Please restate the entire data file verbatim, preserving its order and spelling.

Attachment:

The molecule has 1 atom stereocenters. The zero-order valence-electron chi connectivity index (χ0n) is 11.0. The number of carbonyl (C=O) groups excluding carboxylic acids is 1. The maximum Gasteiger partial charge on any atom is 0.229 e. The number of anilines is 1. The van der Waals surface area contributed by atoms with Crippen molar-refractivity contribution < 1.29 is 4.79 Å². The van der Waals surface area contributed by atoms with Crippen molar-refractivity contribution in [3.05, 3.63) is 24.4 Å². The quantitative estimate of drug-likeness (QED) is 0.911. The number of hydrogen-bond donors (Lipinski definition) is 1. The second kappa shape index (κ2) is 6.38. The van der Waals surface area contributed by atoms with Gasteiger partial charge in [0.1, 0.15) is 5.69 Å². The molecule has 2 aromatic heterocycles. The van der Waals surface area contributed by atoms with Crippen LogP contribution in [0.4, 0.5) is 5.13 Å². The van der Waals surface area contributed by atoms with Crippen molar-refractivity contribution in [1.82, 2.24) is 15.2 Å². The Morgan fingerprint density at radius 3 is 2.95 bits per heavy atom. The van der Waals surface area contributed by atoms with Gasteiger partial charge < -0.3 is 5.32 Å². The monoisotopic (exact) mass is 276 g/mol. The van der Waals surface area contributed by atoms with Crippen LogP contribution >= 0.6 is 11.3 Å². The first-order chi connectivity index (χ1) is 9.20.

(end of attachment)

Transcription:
The molecule has 1 atom stereocenters. The zero-order valence-electron chi connectivity index (χ0n) is 11.0. The number of carbonyl (C=O) groups excluding carboxylic acids is 1. The maximum Gasteiger partial charge on any atom is 0.229 e. The number of anilines is 1. The van der Waals surface area contributed by atoms with Crippen molar-refractivity contribution < 1.29 is 4.79 Å². The van der Waals surface area contributed by atoms with Crippen molar-refractivity contribution in [3.05, 3.63) is 24.4 Å². The quantitative estimate of drug-likeness (QED) is 0.911. The number of hydrogen-bond donors (Lipinski definition) is 1. The second kappa shape index (κ2) is 6.38. The van der Waals surface area contributed by atoms with Gasteiger partial charge in [0.1, 0.15) is 5.69 Å². The molecule has 2 aromatic heterocycles. The van der Waals surface area contributed by atoms with Crippen LogP contribution in [0.4, 0.5) is 5.13 Å². The van der Waals surface area contributed by atoms with Crippen molar-refractivity contribution in [1.82, 2.24) is 15.2 Å². The Morgan fingerprint density at radius 3 is 2.95 bits per heavy atom. The van der Waals surface area contributed by atoms with Gasteiger partial charge < -0.3 is 5.32 Å². The monoisotopic (exact) mass is 276 g/mol. The van der Waals surface area contributed by atoms with Crippen LogP contribution >= 0.6 is 11.3 Å². The first-order chi connectivity index (χ1) is 9.20.